1/2 teaspoon baking powder
1/4 teaspoon baking soda
1/4 teaspoon salt
4 oz (8 tablespoons) unsalted butter @ room temperature
1/2 cup + 2 tablespoons (4 1/2 oz) sugar
2 eggs @ room temperature
1 1/2 teaspoons vanilla
1/2 cup (4 oz) buttermilk @ room temperature

1 1/2 tablespoons honey for glazing

Preheat oven to 350 degrees F.  Lightly grease a 9” x 2” cake pan and line the bottom with a circle of parchment.

For the cake topping, melt the 1 1/2 oz butter and pour into the prepared pan, tilting to distribute evenly across the parchment surface. Sprinkle the brown sugar evenly over the melted butter and press to absorb. Cut the stems from the figs and slice in half.  Arrange them cut side down on top of the butter and brown sugar mixture in any pattern you wish.  Set aside.

For the cake batter, sift the flour, baking powder, baking soda and salt.  Set aside.
Cream the butter and sugar until light and fluffy, about 3 minutes.  Scrape down the bowl.  Add eggs one at a time, beating well after each addition and scraping down the bowl as you go.  Mix in the vanilla.  Add the flour mixture in thirds, alternating with half the buttermilk and beginning and ending with the flour.  Mix just until the batter is smooth, scraping down the bowl throughout to be sure the mixture is fully emulsified and blended.  Pour the batter into the prepared pan and gently spread it to the edges of the pan, being careful not to dislodge the figs.

Bake until a tester inserted in the center of comes out clean, about 40 minutes.  Let the cake cool for 15 minutes.  Run a thin bladed knife around the edges and invert the cake.   Gently peel off the parchment and cool completely.  Warm the honey and glaze the figs.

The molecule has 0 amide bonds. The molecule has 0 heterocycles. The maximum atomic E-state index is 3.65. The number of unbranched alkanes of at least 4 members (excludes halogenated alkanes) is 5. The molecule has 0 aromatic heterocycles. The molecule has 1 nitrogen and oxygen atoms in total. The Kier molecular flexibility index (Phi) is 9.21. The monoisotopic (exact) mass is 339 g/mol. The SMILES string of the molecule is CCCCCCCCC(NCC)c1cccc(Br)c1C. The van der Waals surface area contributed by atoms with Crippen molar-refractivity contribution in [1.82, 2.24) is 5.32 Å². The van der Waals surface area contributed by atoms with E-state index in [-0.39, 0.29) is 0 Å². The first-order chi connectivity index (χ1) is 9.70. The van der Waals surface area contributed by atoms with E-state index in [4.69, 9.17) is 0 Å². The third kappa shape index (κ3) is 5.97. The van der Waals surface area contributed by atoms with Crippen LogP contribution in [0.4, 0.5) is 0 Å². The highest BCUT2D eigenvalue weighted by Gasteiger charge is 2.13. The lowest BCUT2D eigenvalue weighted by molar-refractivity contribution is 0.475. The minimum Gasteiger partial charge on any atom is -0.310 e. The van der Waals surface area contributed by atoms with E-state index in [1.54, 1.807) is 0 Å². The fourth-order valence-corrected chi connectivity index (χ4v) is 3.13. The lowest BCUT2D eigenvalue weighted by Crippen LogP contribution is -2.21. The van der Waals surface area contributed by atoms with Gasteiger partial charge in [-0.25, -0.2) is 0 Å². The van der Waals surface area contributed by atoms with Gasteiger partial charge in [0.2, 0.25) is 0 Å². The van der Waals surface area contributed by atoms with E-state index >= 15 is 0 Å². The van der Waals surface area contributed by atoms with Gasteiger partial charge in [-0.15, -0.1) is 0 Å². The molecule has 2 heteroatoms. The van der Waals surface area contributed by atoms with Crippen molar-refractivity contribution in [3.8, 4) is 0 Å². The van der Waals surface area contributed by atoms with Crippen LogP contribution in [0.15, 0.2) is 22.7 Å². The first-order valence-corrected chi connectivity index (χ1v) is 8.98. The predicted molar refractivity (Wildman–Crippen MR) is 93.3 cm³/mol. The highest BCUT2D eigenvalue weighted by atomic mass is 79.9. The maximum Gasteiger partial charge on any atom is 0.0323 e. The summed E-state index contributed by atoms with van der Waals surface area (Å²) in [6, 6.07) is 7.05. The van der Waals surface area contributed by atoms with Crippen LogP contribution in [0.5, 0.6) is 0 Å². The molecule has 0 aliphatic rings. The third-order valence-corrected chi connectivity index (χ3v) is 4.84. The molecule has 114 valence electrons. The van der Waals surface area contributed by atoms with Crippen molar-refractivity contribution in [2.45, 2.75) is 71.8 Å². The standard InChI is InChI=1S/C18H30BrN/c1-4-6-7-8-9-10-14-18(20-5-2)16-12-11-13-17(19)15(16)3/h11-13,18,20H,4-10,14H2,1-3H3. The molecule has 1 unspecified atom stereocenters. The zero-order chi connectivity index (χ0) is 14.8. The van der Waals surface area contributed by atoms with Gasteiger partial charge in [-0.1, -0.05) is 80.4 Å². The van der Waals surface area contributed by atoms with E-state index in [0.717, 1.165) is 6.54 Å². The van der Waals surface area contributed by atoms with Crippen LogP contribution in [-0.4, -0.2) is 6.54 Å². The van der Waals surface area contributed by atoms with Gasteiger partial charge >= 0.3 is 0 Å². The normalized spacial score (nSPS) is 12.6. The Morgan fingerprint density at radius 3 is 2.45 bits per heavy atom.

Sammie said...

I absolutely adore figs. This cake looks fantastic - thank you for putting weights as well as cup measurements. Sammie

pastry studio said...

Thanks very much, Sammie. I think you'll love this cake.


SallyBR said...

Your bench notes are always so helpful and detailed, it's like having a private lesson on just what matters.... love it!

growing up I did not care for figs - but I was such a picky eater, figs were just one example of the countless things I would not touch. That's all changed... figs are one of my favorite fruits!

pastry studio said...

I'm always hoping to try and make it easier for people to enjoy baking. Glad to know it helps!

I think this is true of figs, too. So many people think they don't like them at all but as adults find them pretty delicious. Thank goodness!

Kolika said...

I love upside-down cakes!!! I never thought to do it with figs. I have some Chef friends that grow them locally...I might try this once I get some from them.

pastry studio said...

Wow, how fortunate you are to have access to fresh homegrown figs! GREEN!

Ben David said...

Consider using a semolina-based cake to underscore the Middle Eastern connection.

pastry studio said...

Ben David, I love that idea. I'd probably go with 1/2 cup semolina substitution for 1/2 cup flour. Wish we still had fresh figs here!